Oprah's Saving Grace

Andrew H. Walker/Getty Images
Andrew H. Walker/Getty Images

Look up in the sky. It's a bird, it's a plane, it's Oprah Winfrey, television's super-shero — the woman who dragged talk television out of the abyss of daytime tomfoolery and crafted a talk show so spirited and engaging that the free world bought into a kinder, gentler talk-show model in which change was, in fact, a good thing.

Winfrey's willingness to try a new approach to daytime television — segments that attempted to address topics with dignity and treat guests with kindness and respect — became the blueprint for success in daytime television. The Oprah Winfrey Show was a talk show that mattered, making television history with record-breaking ratings and popularity, while propelling Winfrey to billionaire status.


After 25 years of surefire success, Winfrey decided to test the waters by trading in a talk show for a network. On New Year's Day of 2011, Winfrey officially launched OWN, promising to provide "original series and specials, all focused on entertaining, informing and inspiring people to live their best lives."

Fast-forward to 2012, and Winfrey has been in the professional fight of her life, keeping a network going that has been plagued by low ratings and bad press. You may recall what many thought was the premature firing of industry veteran and then-OWN CEO Christina Norman in May 2011 because of those low ratings. Other high-profile incidents include Winfrey's Twitter fiasco, the firing of 30 employees, pulling Rosie O'Donnell's much-hyped but mostly flat talk show and admitting to her mistakes in the first year of the network.

What folks haven't been talking about is the comeback story that is in the works with the recent success of Sweetie Pie's, the network's highest-rated show, according to Adweek. Winfrey, a woman who can never be counted out, is regrouping and finding her footing with programming that inspires people to live their best lives — people like Sweetie Pie's owner Robbie Montgomery, who is chasing her dream of building a new restaurant and including her complicated family in the process.

The struggle of Montgomery, who is African American, to achieve her dream while working with the family she was given is a universal struggle. It's as much a show about succeeding in business as it is about getting a second chance in life to pursue a dream. Montgomery is a former soul singer; her son and business partner, Tim, used to be incarcerated.

While the show can be seen as a departure from Winfrey's usual formula for success, Sweetie Pie's also reflects Winfrey's struggle: her dream of owning a network, which represents her second shot at greatness in television, and struggling with her professional family to achieve this goal. 

In addition to Sweetie Pie's, which is quite possibly the "realest" reality show I've seen in a long time, Winfrey's Master Class is exceptional programming. It is truly thought-provoking and engaging and demonstrates Winfrey's investment in building people up, while so much of television programming is about tearing people down. Even a skeptic like me can see the beauty and value in a show whose purpose is in tandem with the struggling network's goal of "inspiring people to live their best lives."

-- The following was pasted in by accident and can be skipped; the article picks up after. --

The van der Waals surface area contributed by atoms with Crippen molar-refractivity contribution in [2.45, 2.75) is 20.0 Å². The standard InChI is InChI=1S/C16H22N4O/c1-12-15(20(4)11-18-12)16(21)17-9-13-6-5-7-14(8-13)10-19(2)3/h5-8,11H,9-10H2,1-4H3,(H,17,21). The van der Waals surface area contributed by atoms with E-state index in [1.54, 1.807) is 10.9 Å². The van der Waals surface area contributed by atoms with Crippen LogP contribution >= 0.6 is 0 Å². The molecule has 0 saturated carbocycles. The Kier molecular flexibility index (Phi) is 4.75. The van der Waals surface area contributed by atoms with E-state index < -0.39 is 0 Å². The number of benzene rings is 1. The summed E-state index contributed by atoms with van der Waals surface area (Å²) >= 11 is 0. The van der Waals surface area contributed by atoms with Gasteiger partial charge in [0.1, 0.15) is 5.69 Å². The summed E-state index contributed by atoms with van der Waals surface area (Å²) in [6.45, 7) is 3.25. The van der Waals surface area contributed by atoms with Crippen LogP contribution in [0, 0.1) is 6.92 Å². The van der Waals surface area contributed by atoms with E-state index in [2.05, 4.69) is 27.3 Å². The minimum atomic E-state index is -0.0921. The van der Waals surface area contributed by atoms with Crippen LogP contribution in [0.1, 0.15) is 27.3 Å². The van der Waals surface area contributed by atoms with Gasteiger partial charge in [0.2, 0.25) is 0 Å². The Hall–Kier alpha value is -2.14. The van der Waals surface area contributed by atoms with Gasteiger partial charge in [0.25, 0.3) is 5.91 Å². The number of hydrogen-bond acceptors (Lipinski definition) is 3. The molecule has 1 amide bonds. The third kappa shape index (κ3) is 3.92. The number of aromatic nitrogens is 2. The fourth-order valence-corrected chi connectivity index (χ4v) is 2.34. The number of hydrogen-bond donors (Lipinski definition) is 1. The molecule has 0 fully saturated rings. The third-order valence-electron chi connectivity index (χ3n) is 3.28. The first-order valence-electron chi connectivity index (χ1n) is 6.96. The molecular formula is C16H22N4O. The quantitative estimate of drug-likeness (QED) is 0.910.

While critics wonder aloud if OWN will survive, I believe that it will, not only because Winfrey's record of success is undeniable but also because it appears that the network is making changes in programming that reflect the diversity of Winfrey's fans. The Master Class audiences are a real reflection of the televisual audience that is available to Winfrey and has always supported Winfrey, I might add.

Advertisers and critics need to realize that with a fan base that is so broad, coupled with her experience in television, Winfrey's OWN will not fail, particularly with the media queen at the helm. Will succeeding be an uphill battle? Pretty much, but if anyone is ready for surviving the programming battle and winning the ratings war, it is Winfrey.

As viewers learn in the Master Class programming, there is as much beauty in the struggle — which can be painful, complicated and arduous — as there is in the final outcome. It is this struggle, along with high-quality programming like Sweetie Pie's and Master Class, that will propel Winfrey to her dream.

Nsenga K. Burton, Ph.D., is editor-at-large for The Root. Follow her on Twitter.

Nsenga K. Burton, Ph.D., a media scholar, is digital editor in chief at Grady Newsource and a faculty member of the Cox Institute of Journalism, Innovation, Management & Leadership at the Grady College of Journalism and Mass Communication at the University of Georgia. She is founder and editor in chief of the award-winning news blog the Burton Wire. Follow her on Twitter here or here.